Author Affiliation: Division of Pulmonary and Critical Care Medicine, Harborview Medical Center, University of Washington, Seattle. Corresponding Author: Gordon D. Rubenfeld, MD, MSc, Box 359762, Harborview Medical Center, 325 Ninth Ave, Seattle WA 98104-2499 (e-mail: email@example.com).
with no prior medical history presents to an emergency department with
cough and fever and is treated for bronchitis. She returns 3 days later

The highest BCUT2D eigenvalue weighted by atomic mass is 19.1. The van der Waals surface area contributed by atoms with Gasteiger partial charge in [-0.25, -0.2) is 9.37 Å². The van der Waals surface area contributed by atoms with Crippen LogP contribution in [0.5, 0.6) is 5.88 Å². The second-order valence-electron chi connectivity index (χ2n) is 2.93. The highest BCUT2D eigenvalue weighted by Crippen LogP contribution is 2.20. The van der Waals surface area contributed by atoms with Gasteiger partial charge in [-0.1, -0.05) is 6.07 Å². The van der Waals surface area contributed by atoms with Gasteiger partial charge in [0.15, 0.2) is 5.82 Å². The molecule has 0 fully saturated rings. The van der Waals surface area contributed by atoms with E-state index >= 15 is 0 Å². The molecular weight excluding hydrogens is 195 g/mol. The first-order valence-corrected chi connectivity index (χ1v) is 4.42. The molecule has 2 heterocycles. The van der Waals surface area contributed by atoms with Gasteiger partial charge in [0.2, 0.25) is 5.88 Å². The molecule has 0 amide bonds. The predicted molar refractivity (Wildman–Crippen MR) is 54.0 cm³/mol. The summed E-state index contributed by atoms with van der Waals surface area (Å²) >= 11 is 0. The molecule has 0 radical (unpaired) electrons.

with dyspnea and a chest radiograph reveals bilateral lower lobe
opacities. Progressive respiratory failure leads to hospital admission
and ultimately to intubation and mechanical ventilation. For
intensivists around the world, this scenerio is not an uncommon
presentation for patients diagnosed with acute respiratory distress
syndrome (ARDS). The only difference is that this patient with ARDS has
the additional history that she "recently returned from a trip to
Hong Kong China" and therefore has severe acute respiratory syndrome
Rubenfeld GD. Is SARS Just ARDS? JAMA. 2003;290(3):397–399. doi:10.1001/jama.290.3.397-a
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